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Heading back into Malaysia after a long two year hiatus? Jason Chew from Pitcrew Events catalogs his journey and some key pointers to take note of.

15 Apr 2022


The date was 26th March 2020, as I drove the family back from a well-deserved break in Pangkor Laut. Three days after border lockdowns were announced, we passed through eerily empty highways and deserted checkpoints. Little did I realise, that was the start of a very long and painful journey. As an operator of a travel agency that specialises in driving holidays, not only did my business come to a grinding halt, but so did my sense of freedom.

As weeks turned into months and months sadly into years, many of our clients were bored stiff. We found temporary relief by organising local drives but there were only that many routes and locations available locally before the perennial question arises: what's next? Some of our clients even started selling off their supercars, as it was just parked at home collecting dust.

For some, its been over two years since they've had the chance to reunite with family across the border
The launch of VTLs gave us a glimmer of hope and I recall how excited I was when putting together a media drive to Korea. Besides the hassle of having your nose pocked at least four times and the multitude of paperwork required for travel, we were slowly seeing the light at the end of the tunnel. When the reopening of borders between Singapore and Malaysia were announced, we were grinning not only because our work phones hasn't stopped ringing, but we could finally see our families in Malaysia again.

I naturally jumped at the opportunity to head back to see my parents in Malaysia but I wanted to do it somewhat differently. I needed that special spark to make my first road trip after two years just a bit more epic. As I've been doing some work for BMW Asia on their EV range, I thought why not turn this into an EV road trip? After a few emails with BMW Asia, I was set with the iX.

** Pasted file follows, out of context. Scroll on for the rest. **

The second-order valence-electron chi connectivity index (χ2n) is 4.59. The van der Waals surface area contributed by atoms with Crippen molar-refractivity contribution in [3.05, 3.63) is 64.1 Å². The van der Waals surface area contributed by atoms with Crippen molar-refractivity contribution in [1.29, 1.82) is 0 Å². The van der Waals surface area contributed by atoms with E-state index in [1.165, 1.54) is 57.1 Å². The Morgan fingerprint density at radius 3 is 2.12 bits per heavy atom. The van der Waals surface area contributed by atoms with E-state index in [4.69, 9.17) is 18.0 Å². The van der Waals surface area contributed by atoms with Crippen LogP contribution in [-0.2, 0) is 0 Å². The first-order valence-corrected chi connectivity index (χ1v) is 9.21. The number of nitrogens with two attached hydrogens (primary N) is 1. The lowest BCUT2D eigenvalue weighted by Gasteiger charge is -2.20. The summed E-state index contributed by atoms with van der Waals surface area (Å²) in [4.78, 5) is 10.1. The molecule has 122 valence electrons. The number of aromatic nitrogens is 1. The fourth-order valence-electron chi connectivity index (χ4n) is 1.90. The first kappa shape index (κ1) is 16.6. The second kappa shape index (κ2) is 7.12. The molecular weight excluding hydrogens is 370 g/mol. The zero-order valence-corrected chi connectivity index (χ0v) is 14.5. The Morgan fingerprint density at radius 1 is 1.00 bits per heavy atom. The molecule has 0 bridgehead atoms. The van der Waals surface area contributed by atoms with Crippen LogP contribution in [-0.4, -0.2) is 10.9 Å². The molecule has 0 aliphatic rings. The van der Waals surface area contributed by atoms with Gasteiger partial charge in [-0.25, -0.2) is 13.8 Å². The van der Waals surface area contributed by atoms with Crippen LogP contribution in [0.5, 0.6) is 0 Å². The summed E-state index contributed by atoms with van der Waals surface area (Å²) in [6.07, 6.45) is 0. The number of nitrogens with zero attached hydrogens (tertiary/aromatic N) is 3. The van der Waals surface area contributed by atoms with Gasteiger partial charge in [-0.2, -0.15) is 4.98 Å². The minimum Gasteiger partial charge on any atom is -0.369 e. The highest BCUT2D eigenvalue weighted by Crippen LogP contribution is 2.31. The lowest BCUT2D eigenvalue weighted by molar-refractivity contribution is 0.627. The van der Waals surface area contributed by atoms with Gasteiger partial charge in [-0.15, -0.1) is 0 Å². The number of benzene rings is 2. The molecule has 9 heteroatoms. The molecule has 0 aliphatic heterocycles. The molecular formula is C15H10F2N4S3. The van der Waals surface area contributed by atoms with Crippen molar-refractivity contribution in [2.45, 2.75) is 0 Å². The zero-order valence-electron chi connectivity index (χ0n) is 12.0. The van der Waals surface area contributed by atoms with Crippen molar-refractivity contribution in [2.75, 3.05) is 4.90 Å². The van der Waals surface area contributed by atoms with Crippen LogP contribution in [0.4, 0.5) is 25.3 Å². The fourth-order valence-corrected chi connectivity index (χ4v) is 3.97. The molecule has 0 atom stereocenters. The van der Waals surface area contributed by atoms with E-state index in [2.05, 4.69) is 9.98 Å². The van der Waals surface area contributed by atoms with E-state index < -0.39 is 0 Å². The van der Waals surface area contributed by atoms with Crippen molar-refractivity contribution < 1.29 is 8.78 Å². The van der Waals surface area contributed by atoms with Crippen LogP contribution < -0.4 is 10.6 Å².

The BMW iX offered a special way to embark on the journey back home
As news got out about my intended road trip into Malaysia, I received numerous texts from concerned friends. Are you sure it's safe? Will you get robbed? Won't your car be hijacked? Have you not seen the videos online? Crime can happen anywhere, not just in Malaysia. We're a little bit more fortunate as crime rates are a lot lower here in Singapore, but we still have parang wielding dudes going on a rampage and the occasional kopitiam uncle bust ups. So, low crime doesn't mean no crime. If you're concerned about driving into Malaysia, here are some simple pointers that you should keep in mind. 

Planning ahead

Planning ahead ensures that you'll get to your final location safely
Before even starting out, you should definitely plan your routes beforehand. Know where you want to go, but also give yourself time to rest in between.

With apps like Google Maps or Waze, getting lost is a lot less likely (assuming you can follow simple instructions) to happen.

Also, always have more fuel/battery range than you require. This goes hand in hand with planning your route in advance. 

Check your car

Ensure that you have packed the basic essential tools